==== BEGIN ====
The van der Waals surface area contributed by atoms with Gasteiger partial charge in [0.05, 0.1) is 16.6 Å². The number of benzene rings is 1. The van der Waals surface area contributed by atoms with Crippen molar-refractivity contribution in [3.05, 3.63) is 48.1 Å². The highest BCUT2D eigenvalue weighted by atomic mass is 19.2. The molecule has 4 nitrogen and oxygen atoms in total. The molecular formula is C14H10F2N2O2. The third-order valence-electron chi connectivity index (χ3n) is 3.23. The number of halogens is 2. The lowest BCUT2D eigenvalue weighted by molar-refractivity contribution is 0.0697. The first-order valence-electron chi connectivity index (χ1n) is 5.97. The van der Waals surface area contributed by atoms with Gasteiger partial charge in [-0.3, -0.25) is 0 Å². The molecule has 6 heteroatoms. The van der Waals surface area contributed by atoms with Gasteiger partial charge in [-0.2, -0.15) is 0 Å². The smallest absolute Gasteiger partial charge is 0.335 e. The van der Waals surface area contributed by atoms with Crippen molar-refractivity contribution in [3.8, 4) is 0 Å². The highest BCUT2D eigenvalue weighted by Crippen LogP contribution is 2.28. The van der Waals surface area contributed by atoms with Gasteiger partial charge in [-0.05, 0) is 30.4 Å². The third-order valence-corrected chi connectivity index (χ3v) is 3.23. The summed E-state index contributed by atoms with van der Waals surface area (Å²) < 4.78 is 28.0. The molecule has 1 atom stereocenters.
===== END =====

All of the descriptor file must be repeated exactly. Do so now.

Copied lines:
The van der Waals surface area contributed by atoms with Gasteiger partial charge in [0.05, 0.1) is 16.6 Å². The number of benzene rings is 1. The van der Waals surface area contributed by atoms with Crippen molar-refractivity contribution in [3.05, 3.63) is 48.1 Å². The highest BCUT2D eigenvalue weighted by atomic mass is 19.2. The molecule has 4 nitrogen and oxygen atoms in total. The molecular formula is C14H10F2N2O2. The third-order valence-electron chi connectivity index (χ3n) is 3.23. The number of halogens is 2. The lowest BCUT2D eigenvalue weighted by molar-refractivity contribution is 0.0697. The first-order valence-electron chi connectivity index (χ1n) is 5.97. The van der Waals surface area contributed by atoms with Gasteiger partial charge in [-0.3, -0.25) is 0 Å². The molecule has 6 heteroatoms. The van der Waals surface area contributed by atoms with Gasteiger partial charge in [-0.2, -0.15) is 0 Å². The smallest absolute Gasteiger partial charge is 0.335 e. The van der Waals surface area contributed by atoms with Crippen molar-refractivity contribution in [3.8, 4) is 0 Å². The highest BCUT2D eigenvalue weighted by Crippen LogP contribution is 2.28. The van der Waals surface area contributed by atoms with Gasteiger partial charge in [-0.05, 0) is 30.4 Å². The third-order valence-corrected chi connectivity index (χ3v) is 3.23. The summed E-state index contributed by atoms with van der Waals surface area (Å²) < 4.78 is 28.0. The molecule has 1 atom stereocenters.